The fragmentation of production processes and the rise of global supply chains (GSC) since the 1980s have become increasingly important factors in linking developing countries to international production networks and markets. Today, a large share of production within GSC takes place in developing countries, especially in East and Southeast Asia.
Strategy 2020 emphasizes the [&] great promise that regional cooperation and integration activities present for accelerating economic growth, raising productivity and employment, reducing economic disparities, and achieving closer policy coordination and collaboration in support of regional and global public goods [&]. This technical assistance (TA) contributes to this strategic priority by shedding light on poorly understood aspects of the regional integration of production and by raising the capacity of Asian Development Bank (ADB) to formulate policy advice on the basis of state-of-the-art data and methods for the analysis of GSC in the region. In cooperation with partner organizations, such as Organisation for Economic Co-operation and Development (OECD), World Trade Organization (WTO), Institute of Developing Economies-Japan External Trade Organization (IDE-JETRO), the Fung Global Institute (FGI), and the Asian Development Bank Institute (ADBI), this TA will facilitate ADB's establishment as a contributing member within the nascent research consortium focusing on these issues.
|Project Rationale and Linkage to Country/Regional Strategy
The international fragmentation of production has created the need for new measures of trade that account for the value that is actually added by a country to the goods or services it exports, net of the imported value of intermediate parts and components (trade in value added). By contrast, traditional trade statistics reflect gross value, thus double-counting the value of intermediates as they cross international borders multiple times. As a result, international trade statistics provide an inaccurate picture of trade involving heavily networked economies. For example, domestic value added is estimated to account for roughly 60 percent of the exports value of People's Republic of China (PRC) while its trade surplus with the United States is thought to be overestimated by about 40 percent . Only by duly accounting for trade in value added (TVA) can ADB research and policy advice be made reflective of the economic and social implications of production networks in the region. Moreover, TVA analysis informs forecasts and estimates on the impact of foreign demand or supply shocks as they propagate through GSC, such as were triggered by recent natural disasters in Japan and Thailand, or such as threats posed to regional growth by the unresolved Euro Area crisis.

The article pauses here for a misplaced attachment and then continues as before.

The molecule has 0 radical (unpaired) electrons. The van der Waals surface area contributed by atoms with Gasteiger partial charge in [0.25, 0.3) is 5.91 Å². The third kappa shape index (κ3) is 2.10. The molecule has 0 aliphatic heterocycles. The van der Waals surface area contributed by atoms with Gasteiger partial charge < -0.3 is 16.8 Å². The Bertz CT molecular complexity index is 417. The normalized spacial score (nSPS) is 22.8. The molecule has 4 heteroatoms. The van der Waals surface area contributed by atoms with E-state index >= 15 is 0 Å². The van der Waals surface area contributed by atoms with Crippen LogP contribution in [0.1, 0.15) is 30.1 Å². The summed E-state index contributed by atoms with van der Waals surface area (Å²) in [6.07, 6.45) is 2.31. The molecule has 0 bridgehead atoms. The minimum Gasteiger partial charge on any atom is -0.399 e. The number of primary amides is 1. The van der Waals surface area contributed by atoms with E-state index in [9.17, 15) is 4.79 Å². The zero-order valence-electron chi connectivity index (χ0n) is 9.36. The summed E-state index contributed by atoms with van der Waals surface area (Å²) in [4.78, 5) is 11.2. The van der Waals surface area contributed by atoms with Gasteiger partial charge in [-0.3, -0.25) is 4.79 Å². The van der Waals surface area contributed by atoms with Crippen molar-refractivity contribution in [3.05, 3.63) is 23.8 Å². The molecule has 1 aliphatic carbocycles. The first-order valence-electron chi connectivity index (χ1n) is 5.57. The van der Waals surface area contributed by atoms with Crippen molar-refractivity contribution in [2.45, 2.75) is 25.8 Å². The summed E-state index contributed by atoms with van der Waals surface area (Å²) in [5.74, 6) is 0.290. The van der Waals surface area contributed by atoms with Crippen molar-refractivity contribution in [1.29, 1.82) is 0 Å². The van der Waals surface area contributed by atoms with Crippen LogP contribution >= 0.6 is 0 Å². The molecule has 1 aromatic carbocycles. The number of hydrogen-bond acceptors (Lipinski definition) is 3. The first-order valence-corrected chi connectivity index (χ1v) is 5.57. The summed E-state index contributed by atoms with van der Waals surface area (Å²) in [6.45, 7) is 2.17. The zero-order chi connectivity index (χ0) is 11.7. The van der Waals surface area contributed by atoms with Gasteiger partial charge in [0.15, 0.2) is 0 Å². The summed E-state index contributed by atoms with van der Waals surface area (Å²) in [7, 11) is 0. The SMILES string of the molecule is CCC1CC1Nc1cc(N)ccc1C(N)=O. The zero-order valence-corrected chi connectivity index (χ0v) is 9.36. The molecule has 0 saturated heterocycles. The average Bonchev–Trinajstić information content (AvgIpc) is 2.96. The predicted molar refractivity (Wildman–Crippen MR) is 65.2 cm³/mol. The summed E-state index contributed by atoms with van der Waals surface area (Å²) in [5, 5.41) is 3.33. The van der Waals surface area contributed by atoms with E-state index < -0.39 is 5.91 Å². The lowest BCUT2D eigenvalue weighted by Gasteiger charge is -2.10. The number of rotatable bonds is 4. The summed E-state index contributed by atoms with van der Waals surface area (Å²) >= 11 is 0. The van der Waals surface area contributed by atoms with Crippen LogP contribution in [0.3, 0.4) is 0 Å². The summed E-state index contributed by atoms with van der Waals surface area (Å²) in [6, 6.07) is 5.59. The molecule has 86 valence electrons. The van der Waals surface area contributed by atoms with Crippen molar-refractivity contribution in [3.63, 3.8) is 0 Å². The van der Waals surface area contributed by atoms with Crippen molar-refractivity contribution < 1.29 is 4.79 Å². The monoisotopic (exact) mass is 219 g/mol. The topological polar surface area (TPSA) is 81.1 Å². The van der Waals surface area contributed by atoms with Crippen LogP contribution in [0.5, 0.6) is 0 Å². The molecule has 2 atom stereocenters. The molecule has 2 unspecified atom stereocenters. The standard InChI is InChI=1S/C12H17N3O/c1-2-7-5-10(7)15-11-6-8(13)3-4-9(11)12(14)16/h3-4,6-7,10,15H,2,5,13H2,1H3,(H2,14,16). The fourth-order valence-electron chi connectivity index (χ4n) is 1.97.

Analytical issues in relation to GSC and TVA concern mainly the measurement of global supply chains and vertical specialization (the foreign value added embedded within exports). The main approaches are: (i) input-output analysis, associating inputs with industry outputs and identifying the source of those inputs; (ii) defining product categories using some descriptors like parts and components ; (iii) firm level data on foreign inputs, tracking both foreign input purchases and exports by firms have become available; (iv) processing trade data, available for some countries, notably PRC and Mexico, where trade statistics are reported separately for firms that are officially designated as export processing; (v) multinational firm data, especially datasets that provide information on affiliate sales or intra-firm trade. This TA will compare the strengths and weaknesses of these approaches with special reference to Asia's role in GSC.
A further issue concerns the assessment of the determinants and structure of GSC. Such analysis typically has used measures of vertical specialization, or value added trade, as the dependent variable in regression analysis focused on understanding if trade of this sort behaves differently from other trade, e.g., is more sensitive to trade costs. The literature is still extremely thin on these issues and this TA can do much to shed light on the drivers and impediments to GSC and TVA in Asia.
Finally, there is a key issue concerning offshoring and its effects on firms and labor markets. Such analysis has to rely mainly on firm level data, which is becoming increasingly available. Because these datasets also include firm level characteristics and are in some cases linked to employment databases, analysis can now go much further in understanding why individual firms choose to produce with foreign value added, and how this affects their outcomes, for example in terms of productivity or wages.